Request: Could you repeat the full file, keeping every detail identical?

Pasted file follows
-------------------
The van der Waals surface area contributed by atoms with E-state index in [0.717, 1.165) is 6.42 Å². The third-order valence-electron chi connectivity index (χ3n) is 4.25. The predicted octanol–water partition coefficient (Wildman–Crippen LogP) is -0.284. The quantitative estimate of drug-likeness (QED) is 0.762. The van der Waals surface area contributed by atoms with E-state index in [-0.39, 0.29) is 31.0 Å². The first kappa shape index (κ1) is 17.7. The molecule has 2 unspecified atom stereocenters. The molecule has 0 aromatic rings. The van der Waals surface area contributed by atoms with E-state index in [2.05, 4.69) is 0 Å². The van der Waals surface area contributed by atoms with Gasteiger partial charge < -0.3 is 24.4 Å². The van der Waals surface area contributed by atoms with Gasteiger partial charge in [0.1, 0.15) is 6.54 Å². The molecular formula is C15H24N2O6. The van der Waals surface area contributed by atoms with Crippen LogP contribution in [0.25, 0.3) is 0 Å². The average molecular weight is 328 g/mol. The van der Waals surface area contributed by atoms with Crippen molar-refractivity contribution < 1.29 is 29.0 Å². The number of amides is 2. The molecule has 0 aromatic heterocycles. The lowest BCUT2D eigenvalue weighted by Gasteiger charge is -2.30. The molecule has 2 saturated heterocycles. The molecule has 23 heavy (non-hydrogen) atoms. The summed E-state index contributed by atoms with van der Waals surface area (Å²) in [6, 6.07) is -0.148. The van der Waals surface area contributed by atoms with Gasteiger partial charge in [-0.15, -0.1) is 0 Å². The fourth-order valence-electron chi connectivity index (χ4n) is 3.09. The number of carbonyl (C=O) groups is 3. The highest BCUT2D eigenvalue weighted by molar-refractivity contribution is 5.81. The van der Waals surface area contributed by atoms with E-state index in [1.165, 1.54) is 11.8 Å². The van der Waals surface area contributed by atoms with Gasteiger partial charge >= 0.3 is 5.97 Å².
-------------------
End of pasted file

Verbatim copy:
The van der Waals surface area contributed by atoms with E-state index in [0.717, 1.165) is 6.42 Å². The third-order valence-electron chi connectivity index (χ3n) is 4.25. The predicted octanol–water partition coefficient (Wildman–Crippen LogP) is -0.284. The quantitative estimate of drug-likeness (QED) is 0.762. The van der Waals surface area contributed by atoms with E-state index in [-0.39, 0.29) is 31.0 Å². The first kappa shape index (κ1) is 17.7. The molecule has 2 unspecified atom stereocenters. The molecule has 0 aromatic rings. The van der Waals surface area contributed by atoms with E-state index in [2.05, 4.69) is 0 Å². The van der Waals surface area contributed by atoms with Gasteiger partial charge < -0.3 is 24.4 Å². The van der Waals surface area contributed by atoms with Gasteiger partial charge in [0.1, 0.15) is 6.54 Å². The molecular formula is C15H24N2O6. The van der Waals surface area contributed by atoms with Crippen LogP contribution in [0.25, 0.3) is 0 Å². The average molecular weight is 328 g/mol. The van der Waals surface area contributed by atoms with Crippen molar-refractivity contribution < 1.29 is 29.0 Å². The number of amides is 2. The molecule has 0 aromatic heterocycles. The lowest BCUT2D eigenvalue weighted by Gasteiger charge is -2.30. The molecule has 2 saturated heterocycles. The molecule has 23 heavy (non-hydrogen) atoms. The summed E-state index contributed by atoms with van der Waals surface area (Å²) in [6, 6.07) is -0.148. The van der Waals surface area contributed by atoms with Gasteiger partial charge in [-0.15, -0.1) is 0 Å². The fourth-order valence-electron chi connectivity index (χ4n) is 3.09. The number of carbonyl (C=O) groups is 3. The highest BCUT2D eigenvalue weighted by molar-refractivity contribution is 5.81. The van der Waals surface area contributed by atoms with E-state index in [1.165, 1.54) is 11.8 Å². The van der Waals surface area contributed by atoms with Gasteiger partial charge >= 0.3 is 5.97 Å².